I had lunch with a friend this week. Over the last six to nine months, she has cancelled or not renewed three memberships to business associations or networking clubs and one on-line marketing / business listing site.
As regular readers of my blog know, I am a big believer in identifying your company’s customer touch points and then asking “What does my customer want, need and expect from me at this touch point?” One very important touch point is your response when a customer decides he or she decides to no longer do business with you.
None of the four organizations gave her a hassle when she let them know she was cancelling or not renewing. That is a positive. Unfortunately, not one of them asked her why she was leaving. One organization, the one she had been most actively involved in for over two years, sent a generic form letter, not even addressed to her, expressing disappointment in her decision. The others simply said nothing.
So I asked her why she left. One didn’t abide by their own code of conduct, one simply didn’t work from a timing perspective anymore, one had made political statements outside of her beliefs and one didn’t provide the results she was looking for. All valid reasons.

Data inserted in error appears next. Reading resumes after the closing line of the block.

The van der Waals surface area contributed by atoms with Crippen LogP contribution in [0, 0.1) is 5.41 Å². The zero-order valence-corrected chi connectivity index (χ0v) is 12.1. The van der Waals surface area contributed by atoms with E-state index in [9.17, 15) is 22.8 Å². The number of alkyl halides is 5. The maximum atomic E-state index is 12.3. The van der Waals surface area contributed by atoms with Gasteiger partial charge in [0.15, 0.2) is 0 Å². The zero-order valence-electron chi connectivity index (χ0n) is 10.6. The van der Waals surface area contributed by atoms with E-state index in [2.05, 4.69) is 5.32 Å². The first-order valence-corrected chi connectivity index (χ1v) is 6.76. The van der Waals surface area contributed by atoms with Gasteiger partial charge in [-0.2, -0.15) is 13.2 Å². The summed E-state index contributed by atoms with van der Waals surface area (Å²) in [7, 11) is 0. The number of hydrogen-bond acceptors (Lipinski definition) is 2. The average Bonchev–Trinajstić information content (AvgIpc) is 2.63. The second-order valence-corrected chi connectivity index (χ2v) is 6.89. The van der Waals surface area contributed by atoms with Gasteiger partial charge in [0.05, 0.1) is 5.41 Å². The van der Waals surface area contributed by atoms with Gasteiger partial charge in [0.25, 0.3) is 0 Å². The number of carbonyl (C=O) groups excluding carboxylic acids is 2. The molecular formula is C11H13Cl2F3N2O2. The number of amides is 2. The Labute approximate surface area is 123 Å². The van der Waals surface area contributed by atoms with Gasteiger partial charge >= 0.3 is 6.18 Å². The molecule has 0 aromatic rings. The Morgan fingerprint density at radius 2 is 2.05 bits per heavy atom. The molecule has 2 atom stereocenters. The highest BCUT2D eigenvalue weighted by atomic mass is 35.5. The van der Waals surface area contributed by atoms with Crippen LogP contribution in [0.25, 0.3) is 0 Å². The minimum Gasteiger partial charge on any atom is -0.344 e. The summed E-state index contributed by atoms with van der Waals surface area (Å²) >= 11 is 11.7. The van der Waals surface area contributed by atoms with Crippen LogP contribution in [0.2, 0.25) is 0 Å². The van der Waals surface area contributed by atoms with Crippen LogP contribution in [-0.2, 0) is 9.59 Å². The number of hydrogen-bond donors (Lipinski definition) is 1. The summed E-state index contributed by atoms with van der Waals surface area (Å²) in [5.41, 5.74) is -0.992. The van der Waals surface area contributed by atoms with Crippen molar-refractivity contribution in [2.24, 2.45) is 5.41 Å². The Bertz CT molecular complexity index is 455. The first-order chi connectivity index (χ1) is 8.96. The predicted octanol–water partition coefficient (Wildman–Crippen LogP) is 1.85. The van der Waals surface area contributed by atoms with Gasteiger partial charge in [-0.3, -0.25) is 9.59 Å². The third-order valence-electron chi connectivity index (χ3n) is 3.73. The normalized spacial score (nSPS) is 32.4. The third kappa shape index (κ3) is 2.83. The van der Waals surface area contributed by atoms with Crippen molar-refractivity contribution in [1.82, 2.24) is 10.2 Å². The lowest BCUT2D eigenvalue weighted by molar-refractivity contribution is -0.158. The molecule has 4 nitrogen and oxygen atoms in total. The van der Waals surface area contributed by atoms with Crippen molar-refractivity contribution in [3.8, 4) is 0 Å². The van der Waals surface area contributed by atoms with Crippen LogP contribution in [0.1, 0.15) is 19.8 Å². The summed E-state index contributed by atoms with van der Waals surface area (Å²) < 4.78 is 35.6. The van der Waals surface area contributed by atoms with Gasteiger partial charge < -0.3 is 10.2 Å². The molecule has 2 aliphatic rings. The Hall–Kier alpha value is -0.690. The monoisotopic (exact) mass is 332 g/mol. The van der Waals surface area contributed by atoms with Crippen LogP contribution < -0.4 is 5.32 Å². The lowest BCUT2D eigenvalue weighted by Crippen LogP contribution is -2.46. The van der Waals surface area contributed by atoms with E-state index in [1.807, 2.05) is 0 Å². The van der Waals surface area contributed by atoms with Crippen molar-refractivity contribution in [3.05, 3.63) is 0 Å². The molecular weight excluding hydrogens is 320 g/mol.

Customers who have been with you for an extended period of time and then decide to leave can provide valuable insight. Take the time to ask them why they are leaving. If you hear the same concern expressed over and over again, it’s an issue. Find a way to fix it. The organization that didn’t abide by their own code of conduct didn’t ask my friend why she left. She told them anyway and she’s heard they have made significant positive change in that area from members in that group.
Asking the question “Why are you leaving?” doesn’t necessarily mean you need to change. The reason “It’s not you, it’s me.” may very well be true. It is very possible the product or service you offer is simply no longer a fit for your customer. There is also the possibility that the customer wasn’t the right fit to begin with. Exit interviews with departing customers can help you better define your target market, providing you the information you need to focus on the people who benefit the most from the product or service you offer.
Asking the question “Why are you leaving?” is about ensuring you don’t lose the opportunity to become even better at what you do. It’s about demonstrating you value the opportunity you had to be of service and that you value the customer.
When talking about customer touch points, I also suggest looking for ways to exceed the customer’s expectation. One final way to demonstrate that you are truly service minded, that your concern is for the customer first, is to provide the departing customer information on other companies that can meet their needs. What a way to exceed a customer’s expectations and leave a positive last impression.